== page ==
# 3

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Suppose we had a model M that we thought described cannons and cannon balls. M consists of a set of mathematical assertions about cannons, and the hypothesis is that these fully describe cannons in the sense that any question about cannons ("what trajectory do cannon balls follow for certain firing angles?", "Which angle should we pick to hit a certain target?") can be answered by deriving statements from M. Suppose further that M is specified in a certain mathematical system called A, consisting of axioms A1...An.

Now there is much to be said about good ways to find out whether M is true of cannons or not, but consider just this particular (strange) outcome: Suppose we discover that a crucial question about cannons - e.g. Q="Do cannon balls always land on the ground, for all firing angles?" - turned out to be not just un-answerable by our model M but formally independent of the mathematical system A in the sense that the addition of some axiom A0 implies Q, while the addition of its negation, ~A0, implies ~Q.

What would this say about our model for cannons? Let's suppose that we can take Q as a prima facie substantive question with a definitive yes or no answer regardless of any model or axiomatization. At the very least it seems that M must be an incomplete model of cannons if the system in which it is specified is insufficient to answer the various questions of interest. It seems to me that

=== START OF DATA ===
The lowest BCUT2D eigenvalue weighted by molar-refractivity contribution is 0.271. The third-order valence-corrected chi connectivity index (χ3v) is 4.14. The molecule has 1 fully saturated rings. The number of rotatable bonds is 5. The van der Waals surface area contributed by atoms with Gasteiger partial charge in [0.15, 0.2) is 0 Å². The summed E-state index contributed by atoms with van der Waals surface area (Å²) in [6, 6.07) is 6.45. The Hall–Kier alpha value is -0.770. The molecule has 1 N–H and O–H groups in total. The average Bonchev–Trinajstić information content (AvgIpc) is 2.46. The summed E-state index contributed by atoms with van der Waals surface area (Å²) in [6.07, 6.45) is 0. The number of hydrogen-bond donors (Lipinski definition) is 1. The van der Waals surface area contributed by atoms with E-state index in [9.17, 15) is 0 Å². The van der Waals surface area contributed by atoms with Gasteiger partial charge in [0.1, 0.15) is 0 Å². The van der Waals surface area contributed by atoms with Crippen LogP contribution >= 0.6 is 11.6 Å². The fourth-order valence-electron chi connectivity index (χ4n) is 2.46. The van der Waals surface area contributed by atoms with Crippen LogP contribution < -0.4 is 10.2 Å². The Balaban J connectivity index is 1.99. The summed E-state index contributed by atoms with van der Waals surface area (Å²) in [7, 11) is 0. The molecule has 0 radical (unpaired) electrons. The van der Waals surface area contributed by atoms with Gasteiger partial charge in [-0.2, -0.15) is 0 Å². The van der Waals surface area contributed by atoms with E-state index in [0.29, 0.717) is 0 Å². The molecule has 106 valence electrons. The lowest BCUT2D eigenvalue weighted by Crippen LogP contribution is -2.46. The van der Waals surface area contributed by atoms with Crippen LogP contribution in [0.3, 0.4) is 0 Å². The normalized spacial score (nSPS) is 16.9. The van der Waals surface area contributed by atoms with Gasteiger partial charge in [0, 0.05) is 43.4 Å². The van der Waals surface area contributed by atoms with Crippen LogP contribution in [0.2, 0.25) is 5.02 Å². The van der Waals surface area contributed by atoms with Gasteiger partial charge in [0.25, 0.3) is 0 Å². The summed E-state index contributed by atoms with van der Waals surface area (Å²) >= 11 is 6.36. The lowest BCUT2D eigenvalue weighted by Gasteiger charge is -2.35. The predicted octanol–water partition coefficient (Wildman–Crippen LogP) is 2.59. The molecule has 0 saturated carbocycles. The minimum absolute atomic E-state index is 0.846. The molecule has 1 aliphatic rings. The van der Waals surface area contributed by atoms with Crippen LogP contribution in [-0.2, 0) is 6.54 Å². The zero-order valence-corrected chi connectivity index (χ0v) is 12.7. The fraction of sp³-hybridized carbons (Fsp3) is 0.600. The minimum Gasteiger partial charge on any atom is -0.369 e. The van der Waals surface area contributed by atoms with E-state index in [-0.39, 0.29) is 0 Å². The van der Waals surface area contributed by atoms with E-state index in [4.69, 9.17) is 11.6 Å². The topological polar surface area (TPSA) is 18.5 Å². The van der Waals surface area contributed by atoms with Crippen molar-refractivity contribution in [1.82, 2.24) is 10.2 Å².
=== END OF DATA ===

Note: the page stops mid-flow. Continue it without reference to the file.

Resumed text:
If a question about reality turns out to be logically independent of a model M, then M is not a complete model of reality.

Now we have an axiomatization of mathematics -- let's say it's ZFC for now -- and we have a model of computation in reality, which is M="The unvierse can contain machines that (efficiently) compute F iff there exists a Turing machine that (efficiently) computes F" with appropriate definitions of what exactly a Turing machine is in terms of ZFC. Suppose we want to answer a question like Q="Can the universe contain machines that efficiently solve SAT?"

Under the premise that M is true, the question Q becomes the pure logical question R="Are there Turing machines that efficiently solve SAT?", i.e. the P versus NP problem.

Now suppose that R was shown to be formally independent of ZFC in the sense that for some axiom A0, ZFC+A0 implies P=NP and ZFC+~A implies P!=NP. This would resolve the mathematical question of P versus NP but the question Q seems like a prima facie concrete question with a definitive yes or no answer that does not rely for its substance on M or ZFC or any other epistemic construct. It would seem that we must have missed something in our description of reality, M.

Perhaps more controversially, I claim: Under the correct model M' it seems that it's impossible for a substantive question (such as Q) to be unanswerable.

All this adds up to: The P versus NP problem (and questions like it that can be phrased as definitive questions about reality) must have an answer unless our model of reality is incomplete.

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